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Human Energy Systems

Carbon TIME: Human Energy Systems Unit

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2018-19 Field Test Version

The Human Energy Systems Unit builds on student learning in Systems and Scale, Animals, Plants, Decomposers, and Ecosystems Units about organic and inorganic materials, how all systems exist at multiple scales, and transformation of materials and energy during chemical change. In the Human Energy Systems Unit, students focus on how three carbon–transforming processes (photosynthesis, cellular respiration, and combustion) work in global systems to balance carbon pools and fluxes. Overall, this Unit has four important goals for student learning:

  1. Using knowledge of representation, generalizability, short-term variation, and long-term trends to interpret large-scale data sets related to climate change;
  2. Relating changes in carbon pools to the balance of movement of carbon between these pools;
  3. Relating carbon emissions to energy use;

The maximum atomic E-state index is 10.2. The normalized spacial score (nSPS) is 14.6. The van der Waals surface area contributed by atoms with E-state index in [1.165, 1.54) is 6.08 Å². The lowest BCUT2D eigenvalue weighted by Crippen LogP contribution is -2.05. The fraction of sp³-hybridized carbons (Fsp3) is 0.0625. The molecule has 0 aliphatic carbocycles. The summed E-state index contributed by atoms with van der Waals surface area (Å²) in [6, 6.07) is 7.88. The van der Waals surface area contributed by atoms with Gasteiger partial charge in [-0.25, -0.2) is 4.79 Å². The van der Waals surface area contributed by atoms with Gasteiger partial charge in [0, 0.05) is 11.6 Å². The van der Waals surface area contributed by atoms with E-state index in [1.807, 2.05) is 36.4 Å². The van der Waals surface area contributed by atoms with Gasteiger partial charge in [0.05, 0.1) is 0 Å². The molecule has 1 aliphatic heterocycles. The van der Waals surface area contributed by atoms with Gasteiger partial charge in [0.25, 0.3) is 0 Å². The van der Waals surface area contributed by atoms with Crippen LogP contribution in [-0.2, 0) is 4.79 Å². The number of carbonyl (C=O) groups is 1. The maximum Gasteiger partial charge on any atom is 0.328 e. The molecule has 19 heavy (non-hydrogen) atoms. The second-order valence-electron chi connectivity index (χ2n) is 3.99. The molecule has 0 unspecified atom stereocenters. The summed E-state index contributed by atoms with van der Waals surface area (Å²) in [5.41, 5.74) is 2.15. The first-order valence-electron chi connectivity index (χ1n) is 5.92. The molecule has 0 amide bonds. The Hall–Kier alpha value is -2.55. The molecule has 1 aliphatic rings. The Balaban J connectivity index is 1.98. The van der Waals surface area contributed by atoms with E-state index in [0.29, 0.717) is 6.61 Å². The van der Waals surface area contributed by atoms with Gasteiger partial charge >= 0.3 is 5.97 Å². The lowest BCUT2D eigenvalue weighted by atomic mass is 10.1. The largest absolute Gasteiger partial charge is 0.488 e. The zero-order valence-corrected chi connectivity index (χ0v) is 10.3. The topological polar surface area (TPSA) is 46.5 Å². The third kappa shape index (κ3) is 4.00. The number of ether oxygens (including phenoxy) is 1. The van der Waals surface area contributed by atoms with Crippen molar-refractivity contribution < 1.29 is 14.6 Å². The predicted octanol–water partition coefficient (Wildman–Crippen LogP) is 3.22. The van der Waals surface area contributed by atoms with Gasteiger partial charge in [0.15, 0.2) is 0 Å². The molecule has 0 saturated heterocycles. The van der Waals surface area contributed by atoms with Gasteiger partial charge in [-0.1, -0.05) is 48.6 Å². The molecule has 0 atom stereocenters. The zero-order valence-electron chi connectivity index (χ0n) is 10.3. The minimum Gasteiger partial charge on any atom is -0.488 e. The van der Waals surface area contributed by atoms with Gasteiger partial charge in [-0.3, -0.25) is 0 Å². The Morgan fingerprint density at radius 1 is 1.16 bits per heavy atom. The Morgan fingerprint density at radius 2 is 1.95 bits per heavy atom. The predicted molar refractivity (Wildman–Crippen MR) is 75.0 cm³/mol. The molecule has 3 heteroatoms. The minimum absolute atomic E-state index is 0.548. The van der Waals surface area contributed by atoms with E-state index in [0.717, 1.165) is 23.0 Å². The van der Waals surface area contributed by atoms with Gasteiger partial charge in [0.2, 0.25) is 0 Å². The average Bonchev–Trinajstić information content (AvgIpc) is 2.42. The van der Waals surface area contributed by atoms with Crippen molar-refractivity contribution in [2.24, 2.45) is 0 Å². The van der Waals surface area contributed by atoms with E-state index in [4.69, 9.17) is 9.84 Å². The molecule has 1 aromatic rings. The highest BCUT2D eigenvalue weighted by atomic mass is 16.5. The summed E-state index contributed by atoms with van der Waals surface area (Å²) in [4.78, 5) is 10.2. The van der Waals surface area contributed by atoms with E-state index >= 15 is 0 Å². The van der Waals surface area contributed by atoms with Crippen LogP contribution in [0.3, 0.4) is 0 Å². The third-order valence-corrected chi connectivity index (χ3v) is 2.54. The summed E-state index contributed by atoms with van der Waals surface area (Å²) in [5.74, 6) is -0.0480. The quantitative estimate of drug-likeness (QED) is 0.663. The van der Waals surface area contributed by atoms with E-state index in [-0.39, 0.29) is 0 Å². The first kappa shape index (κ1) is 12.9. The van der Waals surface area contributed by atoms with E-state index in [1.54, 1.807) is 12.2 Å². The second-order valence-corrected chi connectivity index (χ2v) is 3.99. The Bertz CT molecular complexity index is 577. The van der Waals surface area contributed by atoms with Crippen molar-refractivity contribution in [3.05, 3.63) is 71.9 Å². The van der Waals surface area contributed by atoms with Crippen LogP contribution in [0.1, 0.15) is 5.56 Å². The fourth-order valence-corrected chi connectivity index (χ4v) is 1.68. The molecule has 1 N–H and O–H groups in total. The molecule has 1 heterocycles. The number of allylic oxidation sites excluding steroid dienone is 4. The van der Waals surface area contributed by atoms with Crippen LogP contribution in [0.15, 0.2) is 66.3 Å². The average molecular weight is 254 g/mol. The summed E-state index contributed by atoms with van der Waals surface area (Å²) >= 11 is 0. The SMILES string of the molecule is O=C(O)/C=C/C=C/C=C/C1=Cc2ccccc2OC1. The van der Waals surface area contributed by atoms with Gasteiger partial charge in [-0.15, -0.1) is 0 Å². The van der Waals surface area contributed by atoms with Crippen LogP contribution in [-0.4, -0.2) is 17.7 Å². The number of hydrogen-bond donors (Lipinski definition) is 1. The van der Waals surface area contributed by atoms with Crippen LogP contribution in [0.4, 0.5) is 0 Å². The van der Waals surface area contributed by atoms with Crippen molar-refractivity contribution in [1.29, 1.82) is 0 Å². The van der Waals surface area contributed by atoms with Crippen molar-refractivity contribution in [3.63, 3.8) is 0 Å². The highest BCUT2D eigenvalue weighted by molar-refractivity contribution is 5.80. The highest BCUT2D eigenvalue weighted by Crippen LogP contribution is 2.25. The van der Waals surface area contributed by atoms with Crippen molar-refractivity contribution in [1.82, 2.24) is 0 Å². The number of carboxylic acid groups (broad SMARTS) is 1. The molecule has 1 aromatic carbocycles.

4. Relating local systems, actions, and choices to global effects and future outcomes.

Lead Editor for 2017-2018 Version

Kirsten D. Edwards, Department of Teacher Education, Michigan State University

Principal Authors

Hannah K. Miller, Department of Teacher Education, Northern Vermont University

Wendy Johnson, Department of Teacher Education, Michigan State University

Jenny Dauer, School of Natural Resources, University of Nebraska-Lincoln

Beth Covitt, College of Arts and Sciences, University of Montana

Craig Kohn, Department of Teacher Education, Michigan State University

Bonnie McGill, Kansas Biological Survey, University of Kansas

Charles W. (Andy) Anderson, Department of Teacher Education, Michigan State University

Contributing Authors

Jennifer Doherty, Allison Freed, Marcos Gonzales, Christa Haverly, Lindsey Mohan, Elizabeth Xeng de los Santos, Elizabeth Tompkins, Alex Walus

Illustrations

Craig Douglas

This research is supported in part by grants from the National Science Foundation: A Learning Progression-based System for Promoting Understanding of Carbon-transforming Processes (DRL 1020187) and Sustaining Responsive and Rigorous Teaching Based on Carbon TIME (NSF 1440988). Any opinions, findings, and conclusions or recommendations expressed in this material are those of the author(s) and do not necessarily reflect the views of the National Science Foundation or the United States Department of Energy.

This unit is also available online at http://carbontime.bscs.org/. Contact the MSU Environmental Literacy Program for more information: EnvLit@msu.edu.